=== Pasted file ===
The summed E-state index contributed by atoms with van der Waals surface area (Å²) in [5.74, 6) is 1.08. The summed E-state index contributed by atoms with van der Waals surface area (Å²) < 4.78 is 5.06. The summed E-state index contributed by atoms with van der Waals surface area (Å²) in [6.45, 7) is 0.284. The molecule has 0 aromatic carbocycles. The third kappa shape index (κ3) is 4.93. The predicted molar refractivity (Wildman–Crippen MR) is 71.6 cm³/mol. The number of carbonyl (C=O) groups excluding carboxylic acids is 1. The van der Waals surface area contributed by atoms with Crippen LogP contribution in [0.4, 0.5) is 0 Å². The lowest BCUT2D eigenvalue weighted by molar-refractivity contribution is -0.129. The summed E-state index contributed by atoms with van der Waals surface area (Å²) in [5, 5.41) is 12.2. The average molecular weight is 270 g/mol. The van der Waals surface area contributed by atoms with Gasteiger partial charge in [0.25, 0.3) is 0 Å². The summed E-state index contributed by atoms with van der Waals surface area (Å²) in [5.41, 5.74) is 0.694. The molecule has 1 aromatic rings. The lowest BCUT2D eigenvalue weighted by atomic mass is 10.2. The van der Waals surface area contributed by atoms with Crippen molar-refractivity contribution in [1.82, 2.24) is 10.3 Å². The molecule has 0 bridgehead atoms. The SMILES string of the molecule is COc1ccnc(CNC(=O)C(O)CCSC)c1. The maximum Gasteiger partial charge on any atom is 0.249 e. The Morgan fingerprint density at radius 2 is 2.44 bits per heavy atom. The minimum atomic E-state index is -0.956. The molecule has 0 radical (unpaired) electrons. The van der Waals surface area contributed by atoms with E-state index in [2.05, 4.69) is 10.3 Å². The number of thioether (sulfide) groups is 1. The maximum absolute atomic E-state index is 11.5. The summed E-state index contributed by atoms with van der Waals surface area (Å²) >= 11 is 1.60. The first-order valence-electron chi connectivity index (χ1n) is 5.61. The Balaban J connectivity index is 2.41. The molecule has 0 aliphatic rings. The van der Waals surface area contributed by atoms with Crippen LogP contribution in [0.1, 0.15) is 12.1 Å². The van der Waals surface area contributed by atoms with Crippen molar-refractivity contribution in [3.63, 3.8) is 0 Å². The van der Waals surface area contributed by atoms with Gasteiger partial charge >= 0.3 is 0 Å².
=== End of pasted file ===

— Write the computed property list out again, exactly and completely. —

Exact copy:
The summed E-state index contributed by atoms with van der Waals surface area (Å²) in [5.74, 6) is 1.08. The summed E-state index contributed by atoms with van der Waals surface area (Å²) < 4.78 is 5.06. The summed E-state index contributed by atoms with van der Waals surface area (Å²) in [6.45, 7) is 0.284. The molecule has 0 aromatic carbocycles. The third kappa shape index (κ3) is 4.93. The predicted molar refractivity (Wildman–Crippen MR) is 71.6 cm³/mol. The number of carbonyl (C=O) groups excluding carboxylic acids is 1. The van der Waals surface area contributed by atoms with Crippen LogP contribution in [0.4, 0.5) is 0 Å². The lowest BCUT2D eigenvalue weighted by molar-refractivity contribution is -0.129. The summed E-state index contributed by atoms with van der Waals surface area (Å²) in [5, 5.41) is 12.2. The average molecular weight is 270 g/mol. The van der Waals surface area contributed by atoms with Gasteiger partial charge in [0.25, 0.3) is 0 Å². The summed E-state index contributed by atoms with van der Waals surface area (Å²) in [5.41, 5.74) is 0.694. The molecule has 1 aromatic rings. The lowest BCUT2D eigenvalue weighted by atomic mass is 10.2. The van der Waals surface area contributed by atoms with Crippen molar-refractivity contribution in [1.82, 2.24) is 10.3 Å². The molecule has 0 bridgehead atoms. The SMILES string of the molecule is COc1ccnc(CNC(=O)C(O)CCSC)c1. The maximum Gasteiger partial charge on any atom is 0.249 e. The Morgan fingerprint density at radius 2 is 2.44 bits per heavy atom. The minimum atomic E-state index is -0.956. The molecule has 0 radical (unpaired) electrons. The van der Waals surface area contributed by atoms with E-state index in [2.05, 4.69) is 10.3 Å². The number of thioether (sulfide) groups is 1. The maximum absolute atomic E-state index is 11.5. The summed E-state index contributed by atoms with van der Waals surface area (Å²) >= 11 is 1.60. The first-order valence-electron chi connectivity index (χ1n) is 5.61. The Balaban J connectivity index is 2.41. The molecule has 0 aliphatic rings. The van der Waals surface area contributed by atoms with Crippen LogP contribution in [0.1, 0.15) is 12.1 Å². The van der Waals surface area contributed by atoms with Crippen molar-refractivity contribution in [3.63, 3.8) is 0 Å². The van der Waals surface area contributed by atoms with Gasteiger partial charge >= 0.3 is 0 Å².